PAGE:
When the operator lands back in the machine cab, they have a lot more information and typically can rapidly develop their skills.
Bouchard pointed out that a trainee who has chainsaw felling and forest machine operation experience can pick up harvester operation a lot quicker than someone who has relatively little woods experience.
“A guy who cuts trees with a chainsaw has intimate and detailed knowledge about how a tree is best felled, and can read terrain very well and place his trails so the forwarder can easily follow and reach the logs,” noted Bouchard.
ALPA also provided Beaulieu and Yvan Dubé with specific training on the Ponsse OPTI computer system, with trainer André St. Onge. Training included operation, calibration and troubleshooting the system.
Beaulieu also considered his need for forwarder capacity, to fit into his new cut-to-length operation, and decided rather than make additional investment in a purpose built forwarder, he would convert his Deere 440C skidder into a forwarder.
The conversion required removing the winch and associated hardware, and then fabricating a frame which mounted on the rear differential. For loader capacity, Beaulieu mounted a Kesla loader on the frame just behind the articulation joint, with the loader controls fitting into the back of the skidder cab.
The conversion looks very professional and is a testament to Bealieu’s craftsmanship and attention to detail. The skidder conversion is definitely a very clean and functional piece of equipment.
However, once the harvester operator became proficient with the Beaver, Beaulieu soon realized his conversion forwarder was not up to matching the Beaver’s production.
Another call was made to ALPA, and Danny Bouchard began the search for a forwarder, which resulted in the purchase of a used Timberjack 1110 eight wheel drive forwarder. Operator Serge Bossé quickly found his comfort zone in the 1110.
Beaulieu’s team overcame a lot of challenges in learning to operate the new equipment productively. One seasonal challenge they faced was dealing with an excessive snowload through the winter of 2017-2018. Both harvester and forwarder struggled through snow which led to Beaulieu to packing trails with his bulldozer so the machines could operate more effectively.
“We just could not get traction for the forwarder in the deep snow, and the Beaver also struggled somewhat,” explained Beaulieu. “In some situations, we used our bulldozer (a Deere 650G) to improve the trails so the machines could travel and operate more efficiently, and with less stress on operators and the machines.”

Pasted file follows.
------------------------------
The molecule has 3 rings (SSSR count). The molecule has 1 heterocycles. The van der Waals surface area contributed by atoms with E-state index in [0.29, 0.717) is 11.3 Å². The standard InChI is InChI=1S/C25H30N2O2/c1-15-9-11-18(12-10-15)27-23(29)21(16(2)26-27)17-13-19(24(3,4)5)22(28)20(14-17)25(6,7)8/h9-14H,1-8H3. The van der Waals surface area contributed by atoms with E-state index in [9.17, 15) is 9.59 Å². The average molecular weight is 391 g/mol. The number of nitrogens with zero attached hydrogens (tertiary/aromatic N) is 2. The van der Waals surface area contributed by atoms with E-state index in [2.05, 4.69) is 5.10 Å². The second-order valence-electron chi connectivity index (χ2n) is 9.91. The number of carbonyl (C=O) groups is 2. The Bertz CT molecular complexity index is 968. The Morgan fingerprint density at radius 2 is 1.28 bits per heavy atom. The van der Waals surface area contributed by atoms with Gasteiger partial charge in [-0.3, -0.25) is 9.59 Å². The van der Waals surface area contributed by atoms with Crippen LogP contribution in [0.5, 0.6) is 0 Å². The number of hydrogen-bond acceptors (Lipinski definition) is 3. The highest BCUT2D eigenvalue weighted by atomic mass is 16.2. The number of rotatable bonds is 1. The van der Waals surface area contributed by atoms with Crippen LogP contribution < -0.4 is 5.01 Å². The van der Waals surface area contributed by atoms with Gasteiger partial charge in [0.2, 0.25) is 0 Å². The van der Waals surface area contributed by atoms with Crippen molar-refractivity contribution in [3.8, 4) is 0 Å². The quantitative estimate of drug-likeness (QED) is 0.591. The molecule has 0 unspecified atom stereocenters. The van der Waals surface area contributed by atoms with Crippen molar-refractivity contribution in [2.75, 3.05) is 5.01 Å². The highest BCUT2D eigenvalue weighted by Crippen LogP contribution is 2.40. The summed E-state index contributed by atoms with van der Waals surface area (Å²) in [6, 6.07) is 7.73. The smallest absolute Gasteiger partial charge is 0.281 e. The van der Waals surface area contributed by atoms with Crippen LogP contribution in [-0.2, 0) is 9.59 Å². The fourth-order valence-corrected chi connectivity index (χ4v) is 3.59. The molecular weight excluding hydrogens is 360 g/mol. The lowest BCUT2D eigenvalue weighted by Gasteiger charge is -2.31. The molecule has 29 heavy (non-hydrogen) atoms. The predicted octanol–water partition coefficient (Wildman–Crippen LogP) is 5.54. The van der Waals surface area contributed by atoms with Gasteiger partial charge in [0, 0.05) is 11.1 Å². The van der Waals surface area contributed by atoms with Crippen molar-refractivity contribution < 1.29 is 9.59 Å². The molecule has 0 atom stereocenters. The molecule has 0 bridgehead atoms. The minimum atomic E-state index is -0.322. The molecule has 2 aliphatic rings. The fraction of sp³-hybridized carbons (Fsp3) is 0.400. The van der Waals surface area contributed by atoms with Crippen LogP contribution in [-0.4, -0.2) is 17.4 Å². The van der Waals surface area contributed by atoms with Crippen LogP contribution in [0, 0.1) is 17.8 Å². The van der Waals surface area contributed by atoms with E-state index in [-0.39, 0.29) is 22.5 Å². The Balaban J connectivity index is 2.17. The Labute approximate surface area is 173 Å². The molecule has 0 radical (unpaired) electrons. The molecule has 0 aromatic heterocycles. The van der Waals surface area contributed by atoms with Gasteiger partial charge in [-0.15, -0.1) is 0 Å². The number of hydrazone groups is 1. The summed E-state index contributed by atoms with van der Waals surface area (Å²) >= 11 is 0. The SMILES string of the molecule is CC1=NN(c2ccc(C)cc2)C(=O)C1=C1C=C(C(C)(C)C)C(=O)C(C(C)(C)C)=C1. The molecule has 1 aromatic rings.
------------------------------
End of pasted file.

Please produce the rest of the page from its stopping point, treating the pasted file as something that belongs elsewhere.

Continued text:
An eight wheel drive Ponsse has the traction capacity to handle extreme snow conditions, and Beaulieu is considering the Fox for his next machine.
Beaulieu keeps his bulldozer on site year round to ensure roads are open and in good repair for trucking. He operates with two service trailers, which are well equipped with hose supply, generator/welder, tools as well as a lunch room. All are very well organized and neat, as are the landings and wood piles.
The Beaulieu operation produces 15 to 20 loads per week, depending on the type of harvest block and harvest prescription.
For trucking service, Beaulieu relies on Mathieu Daigle Trucking, based in Baker-Brook, N.B. Daigle dedicates one truck to the Beaulieu operation and will assign a second one as required. Daigle operates with quad axle trailers with Rotobec centre mount loaders.
Beaulieu’s wood markets include sawlogs and studwood to Groupe Lebel in Dégelis, Quebec, hardwood logs and chipper wood to Begin Lots, in Renversé, QC, poplar (waferboard) to Huber, in Easton, Maine, chip wood (pulp) to MLM Chipping, St. Anne, New Brunswick, as well as studwood to J.D. Irving in St. Léonard, NB. All markets are within a 150 kilometre radius of his base in Degelis.
Beaulieu is happy with the performance of his harvester and forwarder team. Production is meeting expectations, but he expects the production numbers to increase, as the operators realize the full potential of the machines.
Beaulieu has also brought his son, Émille, into the contracting business and he is gaining experience operating the Timberjack forwarder, and is also being introduced to the Beaver cab.
Émille is also proficient in operating the Tanguay slasher which continues to be employed in a firewood operation working out of St. Jean de la Lande, QC.
“With the mechanized harvesting, we have overcome a lot of challenges,” says Beaulieu. “We have a strong customer base and they are happy with the service we are providing, and currently we have a strong market demand.
“Looking back at the past couple years, it was a good time to make the move to mechanization. My son likes forestry work and he works full time with us. Mechanized harvesting provides a secure future for us.”